As the Volkswagen camper van celebrates 60 years of production, Emily Jenkinson goes on a very British road trip in one of their vintage vehicles

It takes just an hour by train from London’s Liverpool Street to get to Marks Tey in Essex, where Deb, co-founder of Nomad Living, is waiting in Colonel Mustard, a 1970s bright yellow Swedish camper van that I and my boyfriend Ollie have hired for the weekend. The Colonel cuts a dash in a car park filled with Golfs, Volvos, Mazdas and other such dullards, and we catch people sneaking looks at us as Deb drives back to Aldham village, the Nomad Living base, where a couple of other retro-looking camper vans are parked.

The sun is shining and we’re grinning like a pair of Cheshire cats as Deb's business partner Penny shows us where everything is and recommends Ollie (designated driver for the weekend) takes a couple of turns about the field before setting off. After a bit of trouble closing the door, he settles into the left-hand driving seat, with me in the passenger side, for his practice run. A couple of stalls and some problems reversing (the gear stick is quite vintage to say the least) and we’re off, trundling down the Essex county lanes to Manningtree, where we’re staying with family for the night.

The next morning, the weather has taken a turn for the worse. Nonetheless, after stocking up on supplies from Manningtree market, we set off once again. Ollie has great difficulty manoevering Colonel Mustard out of the tight driveway where we’ve parked him and heaves the wheel round with arms evidently weakened by the luxuries of power steering. Back on the road again, we head for Brick Kiln Farm in Campsea Ashe in Suffolk. It’s raining but Colonel Mustard is like a little ray of sunshine beating down the motorway, with bright plastic sunflowers, tied nattily to the roof rack, that flap in the wind.

Brick Kiln Cottage is a bed and breakfast run by the welcoming Tina Morford. In an exclusive offer to Nomad Living customers, she is allowing use of her field for £5 a night. We are the first to take her up on this since she launched the offer earlier this year and, while the location isn’t as rustic as it sounds, it is very private and not a motor home in sight.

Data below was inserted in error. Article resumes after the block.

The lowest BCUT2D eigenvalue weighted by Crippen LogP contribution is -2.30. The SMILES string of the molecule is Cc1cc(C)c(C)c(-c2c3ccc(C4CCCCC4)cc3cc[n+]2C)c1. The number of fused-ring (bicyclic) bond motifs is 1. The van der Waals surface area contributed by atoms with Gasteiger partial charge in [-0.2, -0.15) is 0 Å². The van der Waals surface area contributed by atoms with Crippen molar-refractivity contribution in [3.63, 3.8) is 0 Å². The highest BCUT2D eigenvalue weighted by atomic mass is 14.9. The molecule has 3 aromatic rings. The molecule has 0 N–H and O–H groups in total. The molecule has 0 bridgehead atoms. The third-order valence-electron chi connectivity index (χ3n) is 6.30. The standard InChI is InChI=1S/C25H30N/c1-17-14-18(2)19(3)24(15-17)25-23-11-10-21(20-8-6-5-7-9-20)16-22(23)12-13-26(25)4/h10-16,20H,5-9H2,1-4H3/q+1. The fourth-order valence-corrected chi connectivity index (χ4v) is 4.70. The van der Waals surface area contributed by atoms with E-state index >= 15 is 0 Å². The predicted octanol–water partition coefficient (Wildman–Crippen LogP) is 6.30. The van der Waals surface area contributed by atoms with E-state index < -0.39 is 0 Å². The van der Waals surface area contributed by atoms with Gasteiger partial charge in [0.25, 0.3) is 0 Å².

After a cup of tea in Tina’s kitchen, we head out to the rainy field and drive to Snape Maltings, a Victorian barley mill on the Suffolk Heritage Coast, which has been revived over the last 40 years to include a world-class concert hall and a selection of locally made arts and crafts. The imposing red brick building sits on the River Alde and visitors can enjoy river walks, bird watching and boat trips, weather permitting. Unfortunately the weather was not permitting, so, after a half-hearted walk in the rain and pint in the Snape Maltings bar, we headed home to Tina’s field.

After attaching the awning to the side of the van, we start investigating the boxes of cooking utensils. The Colonel has been very well-equipped, we discover, with a table and two chairs, an excellent cooker, washing-up equipment, a vat of water, real plates, mugs, glasses, cutlery and even a garlic press. It might be raining, but this is definitely ‘glamping’ we decide – a notion cemented when we cook up the filet steaks purchased at Manningtree market and wash them down with a couple of bottles of red. By the time we tumble into bed – a good sized double mattress, with a proper duvet, sheet and pillows – it is long dark outside, so we switch on the fairy lights and fall sound asleep as they twinkle romantically and the rain lashes the awning.